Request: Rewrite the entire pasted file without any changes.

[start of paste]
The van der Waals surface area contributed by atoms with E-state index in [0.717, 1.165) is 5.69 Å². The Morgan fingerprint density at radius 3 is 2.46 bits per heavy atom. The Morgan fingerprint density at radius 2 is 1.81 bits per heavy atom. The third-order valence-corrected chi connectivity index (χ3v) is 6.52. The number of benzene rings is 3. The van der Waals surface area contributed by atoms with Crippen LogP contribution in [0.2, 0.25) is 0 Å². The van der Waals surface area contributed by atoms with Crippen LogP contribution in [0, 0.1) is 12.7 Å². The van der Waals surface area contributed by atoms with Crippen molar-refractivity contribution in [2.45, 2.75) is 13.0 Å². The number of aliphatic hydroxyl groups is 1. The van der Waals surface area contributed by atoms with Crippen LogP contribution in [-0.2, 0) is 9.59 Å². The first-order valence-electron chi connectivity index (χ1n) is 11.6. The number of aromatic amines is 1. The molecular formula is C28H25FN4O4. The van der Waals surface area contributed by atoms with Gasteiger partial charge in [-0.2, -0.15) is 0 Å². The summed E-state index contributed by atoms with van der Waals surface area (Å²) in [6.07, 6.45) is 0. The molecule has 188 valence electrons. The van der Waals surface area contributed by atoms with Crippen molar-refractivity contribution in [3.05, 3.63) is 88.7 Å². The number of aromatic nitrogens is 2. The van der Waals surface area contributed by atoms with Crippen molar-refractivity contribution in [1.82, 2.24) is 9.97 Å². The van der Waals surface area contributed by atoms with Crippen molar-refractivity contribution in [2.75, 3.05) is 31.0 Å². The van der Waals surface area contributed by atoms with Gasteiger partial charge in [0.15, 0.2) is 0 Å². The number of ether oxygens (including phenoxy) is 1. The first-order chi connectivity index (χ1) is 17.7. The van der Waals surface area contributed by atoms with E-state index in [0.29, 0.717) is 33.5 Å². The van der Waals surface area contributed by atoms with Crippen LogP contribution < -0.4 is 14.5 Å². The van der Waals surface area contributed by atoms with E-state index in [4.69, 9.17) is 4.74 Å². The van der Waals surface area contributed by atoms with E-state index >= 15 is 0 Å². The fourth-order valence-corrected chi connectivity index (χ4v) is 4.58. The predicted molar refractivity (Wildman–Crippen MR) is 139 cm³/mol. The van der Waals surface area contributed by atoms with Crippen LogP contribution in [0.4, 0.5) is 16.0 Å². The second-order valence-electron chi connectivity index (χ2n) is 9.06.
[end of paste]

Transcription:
The van der Waals surface area contributed by atoms with E-state index in [0.717, 1.165) is 5.69 Å². The Morgan fingerprint density at radius 3 is 2.46 bits per heavy atom. The Morgan fingerprint density at radius 2 is 1.81 bits per heavy atom. The third-order valence-corrected chi connectivity index (χ3v) is 6.52. The number of benzene rings is 3. The van der Waals surface area contributed by atoms with Crippen LogP contribution in [0.2, 0.25) is 0 Å². The van der Waals surface area contributed by atoms with Crippen LogP contribution in [0, 0.1) is 12.7 Å². The van der Waals surface area contributed by atoms with Crippen molar-refractivity contribution in [2.45, 2.75) is 13.0 Å². The number of aliphatic hydroxyl groups is 1. The van der Waals surface area contributed by atoms with Crippen LogP contribution in [-0.2, 0) is 9.59 Å². The first-order valence-electron chi connectivity index (χ1n) is 11.6. The number of aromatic amines is 1. The molecular formula is C28H25FN4O4. The van der Waals surface area contributed by atoms with Gasteiger partial charge in [-0.2, -0.15) is 0 Å². The summed E-state index contributed by atoms with van der Waals surface area (Å²) in [6.07, 6.45) is 0. The molecule has 188 valence electrons. The van der Waals surface area contributed by atoms with Crippen molar-refractivity contribution in [3.05, 3.63) is 88.7 Å². The number of aromatic nitrogens is 2. The van der Waals surface area contributed by atoms with Crippen molar-refractivity contribution in [1.82, 2.24) is 9.97 Å². The van der Waals surface area contributed by atoms with Crippen molar-refractivity contribution in [2.75, 3.05) is 31.0 Å². The van der Waals surface area contributed by atoms with Gasteiger partial charge in [0.15, 0.2) is 0 Å². The number of ether oxygens (including phenoxy) is 1. The first-order chi connectivity index (χ1) is 17.7. The van der Waals surface area contributed by atoms with E-state index in [0.29, 0.717) is 33.5 Å². The van der Waals surface area contributed by atoms with Crippen LogP contribution < -0.4 is 14.5 Å². The van der Waals surface area contributed by atoms with E-state index in [4.69, 9.17) is 4.74 Å². The van der Waals surface area contributed by atoms with E-state index >= 15 is 0 Å². The fourth-order valence-corrected chi connectivity index (χ4v) is 4.58. The predicted molar refractivity (Wildman–Crippen MR) is 139 cm³/mol. The van der Waals surface area contributed by atoms with Crippen LogP contribution in [0.4, 0.5) is 16.0 Å². The second-order valence-electron chi connectivity index (χ2n) is 9.06.